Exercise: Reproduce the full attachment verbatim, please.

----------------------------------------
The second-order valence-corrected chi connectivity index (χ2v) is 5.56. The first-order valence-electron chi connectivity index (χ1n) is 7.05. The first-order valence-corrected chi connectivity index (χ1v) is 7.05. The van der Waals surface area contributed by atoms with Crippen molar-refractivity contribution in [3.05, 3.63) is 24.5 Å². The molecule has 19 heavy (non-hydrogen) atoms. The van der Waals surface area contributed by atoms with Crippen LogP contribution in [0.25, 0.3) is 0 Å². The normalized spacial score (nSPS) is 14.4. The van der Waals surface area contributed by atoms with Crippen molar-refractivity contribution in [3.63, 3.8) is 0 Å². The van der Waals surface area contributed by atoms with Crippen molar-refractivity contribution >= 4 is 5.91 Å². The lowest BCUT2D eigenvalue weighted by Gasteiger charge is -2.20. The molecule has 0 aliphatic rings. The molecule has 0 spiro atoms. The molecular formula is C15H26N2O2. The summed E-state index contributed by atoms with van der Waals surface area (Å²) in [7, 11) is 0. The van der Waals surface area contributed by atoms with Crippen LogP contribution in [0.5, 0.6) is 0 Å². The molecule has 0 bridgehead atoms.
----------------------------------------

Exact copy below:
The second-order valence-corrected chi connectivity index (χ2v) is 5.56. The first-order valence-electron chi connectivity index (χ1n) is 7.05. The first-order valence-corrected chi connectivity index (χ1v) is 7.05. The van der Waals surface area contributed by atoms with Crippen molar-refractivity contribution in [3.05, 3.63) is 24.5 Å². The molecule has 19 heavy (non-hydrogen) atoms. The van der Waals surface area contributed by atoms with Crippen LogP contribution in [0.25, 0.3) is 0 Å². The normalized spacial score (nSPS) is 14.4. The van der Waals surface area contributed by atoms with Crippen molar-refractivity contribution in [3.63, 3.8) is 0 Å². The van der Waals surface area contributed by atoms with Crippen molar-refractivity contribution >= 4 is 5.91 Å². The lowest BCUT2D eigenvalue weighted by Gasteiger charge is -2.20. The molecule has 0 aliphatic rings. The molecule has 0 spiro atoms. The molecular formula is C15H26N2O2. The summed E-state index contributed by atoms with van der Waals surface area (Å²) in [7, 11) is 0. The van der Waals surface area contributed by atoms with Crippen LogP contribution in [0.5, 0.6) is 0 Å². The molecule has 0 bridgehead atoms.